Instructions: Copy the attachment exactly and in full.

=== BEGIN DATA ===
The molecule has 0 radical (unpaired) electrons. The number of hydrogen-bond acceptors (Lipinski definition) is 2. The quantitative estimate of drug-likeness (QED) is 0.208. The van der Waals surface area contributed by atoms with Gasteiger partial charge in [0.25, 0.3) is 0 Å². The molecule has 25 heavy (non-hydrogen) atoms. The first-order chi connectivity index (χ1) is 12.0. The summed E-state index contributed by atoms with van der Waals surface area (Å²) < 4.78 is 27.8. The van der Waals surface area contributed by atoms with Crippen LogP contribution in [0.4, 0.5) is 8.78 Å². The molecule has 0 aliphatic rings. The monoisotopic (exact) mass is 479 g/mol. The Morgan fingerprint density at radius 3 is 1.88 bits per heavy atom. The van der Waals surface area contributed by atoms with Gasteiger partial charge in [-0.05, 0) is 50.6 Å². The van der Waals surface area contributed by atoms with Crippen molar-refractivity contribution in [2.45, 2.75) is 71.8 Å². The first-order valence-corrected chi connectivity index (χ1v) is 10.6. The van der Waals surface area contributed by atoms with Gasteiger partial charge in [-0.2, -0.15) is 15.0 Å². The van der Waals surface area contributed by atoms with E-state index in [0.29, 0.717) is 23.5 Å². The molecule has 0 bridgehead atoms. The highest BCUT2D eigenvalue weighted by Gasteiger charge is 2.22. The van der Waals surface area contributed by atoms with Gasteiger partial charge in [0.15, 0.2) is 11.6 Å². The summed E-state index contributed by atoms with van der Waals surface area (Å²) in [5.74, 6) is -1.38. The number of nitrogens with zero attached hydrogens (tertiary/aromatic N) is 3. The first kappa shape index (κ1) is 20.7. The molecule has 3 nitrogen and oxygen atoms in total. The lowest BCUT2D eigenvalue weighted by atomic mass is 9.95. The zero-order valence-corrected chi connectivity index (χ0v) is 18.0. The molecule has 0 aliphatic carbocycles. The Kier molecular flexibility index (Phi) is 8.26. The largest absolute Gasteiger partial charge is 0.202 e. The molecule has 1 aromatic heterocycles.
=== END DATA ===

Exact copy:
The molecule has 0 radical (unpaired) electrons. The number of hydrogen-bond acceptors (Lipinski definition) is 2. The quantitative estimate of drug-likeness (QED) is 0.208. The van der Waals surface area contributed by atoms with Gasteiger partial charge in [0.25, 0.3) is 0 Å². The molecule has 25 heavy (non-hydrogen) atoms. The first-order chi connectivity index (χ1) is 12.0. The summed E-state index contributed by atoms with van der Waals surface area (Å²) < 4.78 is 27.8. The van der Waals surface area contributed by atoms with Crippen LogP contribution in [0.4, 0.5) is 8.78 Å². The molecule has 0 aliphatic rings. The monoisotopic (exact) mass is 479 g/mol. The Morgan fingerprint density at radius 3 is 1.88 bits per heavy atom. The van der Waals surface area contributed by atoms with Gasteiger partial charge in [-0.05, 0) is 50.6 Å². The van der Waals surface area contributed by atoms with Crippen molar-refractivity contribution in [2.45, 2.75) is 71.8 Å². The first-order valence-corrected chi connectivity index (χ1v) is 10.6. The van der Waals surface area contributed by atoms with Gasteiger partial charge in [-0.2, -0.15) is 15.0 Å². The van der Waals surface area contributed by atoms with E-state index in [0.29, 0.717) is 23.5 Å². The molecule has 0 bridgehead atoms. The highest BCUT2D eigenvalue weighted by Gasteiger charge is 2.22. The van der Waals surface area contributed by atoms with Gasteiger partial charge in [0.15, 0.2) is 11.6 Å². The summed E-state index contributed by atoms with van der Waals surface area (Å²) in [5.74, 6) is -1.38. The number of nitrogens with zero attached hydrogens (tertiary/aromatic N) is 3. The first kappa shape index (κ1) is 20.7. The molecule has 3 nitrogen and oxygen atoms in total. The lowest BCUT2D eigenvalue weighted by atomic mass is 9.95. The zero-order valence-corrected chi connectivity index (χ0v) is 18.0. The molecule has 0 aliphatic carbocycles. The Kier molecular flexibility index (Phi) is 8.26. The largest absolute Gasteiger partial charge is 0.202 e. The molecule has 1 aromatic heterocycles.